At Our Best When We Prevent Things: Joyce Pacubas-Le Blanc

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At Our Best When We Prevent Things: Joyce Pacubas-Le Blanc[1]

When they told me they found you unconscious
on the kitchen floor, I dropped to my knees. Alone
raising five kids, you were the strongest person I
knew, so my body knew that something was wrong.

They said you were talking on the yellow wall phone
to your police officer “friend” that we didn’t know you
had because you were all-the-way grown. He said you
choked on the phone during y’all’s conversation, and
he called your name several times, and you didn’t answer.

He radioed the police, and the paramedics couldn’t enter
through the front door, so they broke through the barricade
on the back door and that made perfect sense to us living on
the south side of Chicago. It was safer to be locked in than out.

Too long your brain had gone without oxygen after they revived
you, and Sister said that for a while you were breathing on your
own. I sit and try to hold my breath at your Roseland ICU bed
and wonder through oscillating beeping and compression noises
how much time that actually is. No matter how many laps my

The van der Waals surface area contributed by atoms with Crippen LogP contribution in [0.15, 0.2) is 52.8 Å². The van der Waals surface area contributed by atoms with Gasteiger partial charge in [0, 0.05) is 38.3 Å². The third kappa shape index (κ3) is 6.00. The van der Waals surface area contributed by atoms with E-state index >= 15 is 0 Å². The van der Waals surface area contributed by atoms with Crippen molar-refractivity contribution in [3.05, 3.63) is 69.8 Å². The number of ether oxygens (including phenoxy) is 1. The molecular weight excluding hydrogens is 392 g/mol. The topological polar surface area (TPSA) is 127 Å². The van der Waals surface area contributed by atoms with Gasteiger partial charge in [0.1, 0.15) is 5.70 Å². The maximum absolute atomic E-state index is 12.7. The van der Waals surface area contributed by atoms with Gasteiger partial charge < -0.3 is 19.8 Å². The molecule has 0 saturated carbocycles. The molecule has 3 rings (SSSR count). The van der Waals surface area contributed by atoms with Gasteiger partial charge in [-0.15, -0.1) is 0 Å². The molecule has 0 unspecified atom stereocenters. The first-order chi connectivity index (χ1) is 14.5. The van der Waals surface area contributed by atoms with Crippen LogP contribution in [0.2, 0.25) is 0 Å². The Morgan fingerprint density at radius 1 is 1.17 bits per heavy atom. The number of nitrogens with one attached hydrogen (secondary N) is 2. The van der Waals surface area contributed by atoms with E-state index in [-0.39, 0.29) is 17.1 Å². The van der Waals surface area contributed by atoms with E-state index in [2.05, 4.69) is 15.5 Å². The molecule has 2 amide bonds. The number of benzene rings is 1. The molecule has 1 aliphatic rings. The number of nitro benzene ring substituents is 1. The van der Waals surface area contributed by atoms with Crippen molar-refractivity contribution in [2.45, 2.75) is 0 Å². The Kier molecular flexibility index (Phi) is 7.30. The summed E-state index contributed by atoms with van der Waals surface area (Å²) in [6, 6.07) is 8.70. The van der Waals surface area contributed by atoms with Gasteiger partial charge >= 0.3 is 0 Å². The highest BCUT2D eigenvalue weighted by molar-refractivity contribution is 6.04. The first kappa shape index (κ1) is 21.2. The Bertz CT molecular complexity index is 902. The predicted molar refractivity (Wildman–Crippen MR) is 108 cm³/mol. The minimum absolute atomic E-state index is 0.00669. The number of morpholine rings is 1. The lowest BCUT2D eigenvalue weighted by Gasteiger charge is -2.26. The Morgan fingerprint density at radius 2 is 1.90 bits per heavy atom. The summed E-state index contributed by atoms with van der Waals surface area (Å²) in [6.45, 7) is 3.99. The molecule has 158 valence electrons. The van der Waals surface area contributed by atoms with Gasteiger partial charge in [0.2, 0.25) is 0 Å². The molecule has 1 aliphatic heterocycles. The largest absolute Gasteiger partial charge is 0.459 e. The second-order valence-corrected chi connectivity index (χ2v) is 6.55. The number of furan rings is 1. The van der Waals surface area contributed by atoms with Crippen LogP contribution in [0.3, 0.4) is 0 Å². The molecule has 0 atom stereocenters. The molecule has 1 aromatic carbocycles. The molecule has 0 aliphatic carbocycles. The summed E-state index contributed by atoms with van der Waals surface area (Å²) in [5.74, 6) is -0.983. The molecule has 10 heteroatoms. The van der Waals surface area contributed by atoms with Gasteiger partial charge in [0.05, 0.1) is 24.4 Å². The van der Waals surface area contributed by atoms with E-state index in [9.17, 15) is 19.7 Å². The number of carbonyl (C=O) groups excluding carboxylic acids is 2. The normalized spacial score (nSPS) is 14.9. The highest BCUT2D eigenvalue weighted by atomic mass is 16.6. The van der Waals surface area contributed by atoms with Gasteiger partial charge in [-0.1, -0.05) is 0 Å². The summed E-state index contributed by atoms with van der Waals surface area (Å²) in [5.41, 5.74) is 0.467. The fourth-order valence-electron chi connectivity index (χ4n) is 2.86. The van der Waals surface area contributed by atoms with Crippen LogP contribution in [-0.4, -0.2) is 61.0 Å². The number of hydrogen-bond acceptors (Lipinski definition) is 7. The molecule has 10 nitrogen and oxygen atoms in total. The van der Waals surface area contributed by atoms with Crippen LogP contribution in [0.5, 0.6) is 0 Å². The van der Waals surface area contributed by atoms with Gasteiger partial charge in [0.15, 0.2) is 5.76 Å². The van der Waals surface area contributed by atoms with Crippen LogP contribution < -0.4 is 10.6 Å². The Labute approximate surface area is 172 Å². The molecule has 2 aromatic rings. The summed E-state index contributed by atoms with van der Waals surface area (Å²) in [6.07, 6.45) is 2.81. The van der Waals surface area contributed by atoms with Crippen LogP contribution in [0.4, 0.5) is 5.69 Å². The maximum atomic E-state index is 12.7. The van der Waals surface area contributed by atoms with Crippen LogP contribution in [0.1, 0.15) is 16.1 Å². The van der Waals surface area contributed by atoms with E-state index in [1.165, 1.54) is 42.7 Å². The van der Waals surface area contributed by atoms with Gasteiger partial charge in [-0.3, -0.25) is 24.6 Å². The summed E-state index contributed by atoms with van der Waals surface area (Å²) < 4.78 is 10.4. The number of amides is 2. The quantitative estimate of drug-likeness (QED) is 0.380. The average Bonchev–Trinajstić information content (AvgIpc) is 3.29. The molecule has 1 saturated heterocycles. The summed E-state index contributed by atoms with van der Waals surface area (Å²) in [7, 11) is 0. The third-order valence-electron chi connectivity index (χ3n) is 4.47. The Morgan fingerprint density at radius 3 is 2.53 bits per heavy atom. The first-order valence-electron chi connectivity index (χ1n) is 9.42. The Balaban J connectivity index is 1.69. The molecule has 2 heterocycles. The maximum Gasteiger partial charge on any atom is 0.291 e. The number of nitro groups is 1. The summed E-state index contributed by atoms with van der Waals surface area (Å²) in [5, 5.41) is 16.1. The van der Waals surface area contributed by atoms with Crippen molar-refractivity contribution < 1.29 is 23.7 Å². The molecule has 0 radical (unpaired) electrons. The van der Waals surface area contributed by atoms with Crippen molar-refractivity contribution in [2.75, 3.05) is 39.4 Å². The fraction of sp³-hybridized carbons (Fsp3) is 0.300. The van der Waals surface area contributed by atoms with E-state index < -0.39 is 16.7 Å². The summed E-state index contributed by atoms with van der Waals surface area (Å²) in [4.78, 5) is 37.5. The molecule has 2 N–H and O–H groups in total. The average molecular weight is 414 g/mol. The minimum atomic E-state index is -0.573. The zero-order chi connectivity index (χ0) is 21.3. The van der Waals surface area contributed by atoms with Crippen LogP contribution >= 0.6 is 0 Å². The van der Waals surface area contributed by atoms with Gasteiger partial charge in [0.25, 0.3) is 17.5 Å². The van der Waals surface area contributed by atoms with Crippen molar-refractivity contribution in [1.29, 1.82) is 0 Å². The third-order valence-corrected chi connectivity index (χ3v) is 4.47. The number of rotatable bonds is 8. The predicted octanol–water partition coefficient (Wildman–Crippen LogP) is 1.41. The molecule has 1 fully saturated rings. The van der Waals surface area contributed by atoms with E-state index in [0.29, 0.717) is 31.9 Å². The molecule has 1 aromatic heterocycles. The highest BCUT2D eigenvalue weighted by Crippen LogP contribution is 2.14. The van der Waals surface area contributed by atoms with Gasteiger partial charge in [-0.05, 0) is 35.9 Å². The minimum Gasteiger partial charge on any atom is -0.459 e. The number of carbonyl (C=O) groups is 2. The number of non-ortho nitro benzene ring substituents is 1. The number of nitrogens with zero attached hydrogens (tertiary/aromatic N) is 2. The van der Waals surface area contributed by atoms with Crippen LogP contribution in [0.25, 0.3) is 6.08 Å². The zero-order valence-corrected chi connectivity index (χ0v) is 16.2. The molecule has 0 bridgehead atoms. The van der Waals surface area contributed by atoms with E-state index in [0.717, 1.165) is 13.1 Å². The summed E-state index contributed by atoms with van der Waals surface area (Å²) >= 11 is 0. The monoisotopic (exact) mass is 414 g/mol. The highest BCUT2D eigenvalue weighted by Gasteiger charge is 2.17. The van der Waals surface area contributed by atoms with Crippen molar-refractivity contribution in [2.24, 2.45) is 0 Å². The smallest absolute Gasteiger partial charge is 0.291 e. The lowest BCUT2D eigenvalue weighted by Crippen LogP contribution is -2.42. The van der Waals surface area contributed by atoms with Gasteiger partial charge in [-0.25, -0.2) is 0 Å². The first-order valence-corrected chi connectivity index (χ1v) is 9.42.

dark hands circled along your lighter legs from your knees, calves
and to your feet, your skin was warm and soothing to my touch
like there wasn’t a machine breathing for you.

As a fifth-generation good Catholic girl in recovery, there are
things that you remember, and “thou shalt have no other God
but me” is one of them. Maybe Moses didn’t know how much
I was willing to barter if you would have just woken up.

Brown and black nurses commented on “how she must have
been a really good person” because “her children were so kind,
polite and well-spoken.” They never suspected that I was waiting
and plotting at your bedside preparing to sell my soul for you
to just get up, and because you are my Momma and you loved me,

you never did.

  • Taiyon J. Coleman

    Taiyon J. Coleman is a poet, essayist, and educator. She is Associate Professor of English and Women’s Studies at St. Catherine University in St. Paul, Minnesota. Her poetry and essays have appeared in numerous collections and magazines.

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